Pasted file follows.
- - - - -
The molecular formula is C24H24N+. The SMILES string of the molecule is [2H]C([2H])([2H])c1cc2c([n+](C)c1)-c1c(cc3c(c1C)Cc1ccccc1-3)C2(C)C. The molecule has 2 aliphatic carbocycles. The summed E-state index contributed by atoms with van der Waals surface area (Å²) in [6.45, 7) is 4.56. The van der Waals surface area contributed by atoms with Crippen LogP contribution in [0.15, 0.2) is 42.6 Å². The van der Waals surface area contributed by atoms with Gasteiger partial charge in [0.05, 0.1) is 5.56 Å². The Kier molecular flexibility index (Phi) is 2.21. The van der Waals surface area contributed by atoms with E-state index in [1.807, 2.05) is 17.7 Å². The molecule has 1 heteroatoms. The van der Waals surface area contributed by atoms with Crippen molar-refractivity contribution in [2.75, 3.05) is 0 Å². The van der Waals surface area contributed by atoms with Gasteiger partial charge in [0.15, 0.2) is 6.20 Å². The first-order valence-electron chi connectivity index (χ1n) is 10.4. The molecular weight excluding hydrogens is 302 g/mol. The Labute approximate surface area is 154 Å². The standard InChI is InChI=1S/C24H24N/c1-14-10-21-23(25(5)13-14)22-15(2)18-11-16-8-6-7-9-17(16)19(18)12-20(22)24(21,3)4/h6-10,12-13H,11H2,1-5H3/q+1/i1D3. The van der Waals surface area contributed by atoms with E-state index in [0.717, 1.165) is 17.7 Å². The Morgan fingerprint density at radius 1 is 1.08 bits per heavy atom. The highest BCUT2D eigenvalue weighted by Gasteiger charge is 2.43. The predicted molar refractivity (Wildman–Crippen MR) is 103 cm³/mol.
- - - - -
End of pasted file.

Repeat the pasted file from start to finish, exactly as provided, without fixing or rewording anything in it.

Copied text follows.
The molecular formula is C24H24N+. The SMILES string of the molecule is [2H]C([2H])([2H])c1cc2c([n+](C)c1)-c1c(cc3c(c1C)Cc1ccccc1-3)C2(C)C. The molecule has 2 aliphatic carbocycles. The summed E-state index contributed by atoms with van der Waals surface area (Å²) in [6.45, 7) is 4.56. The van der Waals surface area contributed by atoms with Crippen LogP contribution in [0.15, 0.2) is 42.6 Å². The van der Waals surface area contributed by atoms with Gasteiger partial charge in [0.05, 0.1) is 5.56 Å². The Kier molecular flexibility index (Phi) is 2.21. The van der Waals surface area contributed by atoms with E-state index in [1.807, 2.05) is 17.7 Å². The molecule has 1 heteroatoms. The van der Waals surface area contributed by atoms with Crippen molar-refractivity contribution in [2.75, 3.05) is 0 Å². The van der Waals surface area contributed by atoms with Gasteiger partial charge in [0.15, 0.2) is 6.20 Å². The first-order valence-electron chi connectivity index (χ1n) is 10.4. The molecular weight excluding hydrogens is 302 g/mol. The Labute approximate surface area is 154 Å². The standard InChI is InChI=1S/C24H24N/c1-14-10-21-23(25(5)13-14)22-15(2)18-11-16-8-6-7-9-17(16)19(18)12-20(22)24(21,3)4/h6-10,12-13H,11H2,1-5H3/q+1/i1D3. The van der Waals surface area contributed by atoms with E-state index in [0.717, 1.165) is 17.7 Å². The Morgan fingerprint density at radius 1 is 1.08 bits per heavy atom. The highest BCUT2D eigenvalue weighted by Gasteiger charge is 2.43. The predicted molar refractivity (Wildman–Crippen MR) is 103 cm³/mol.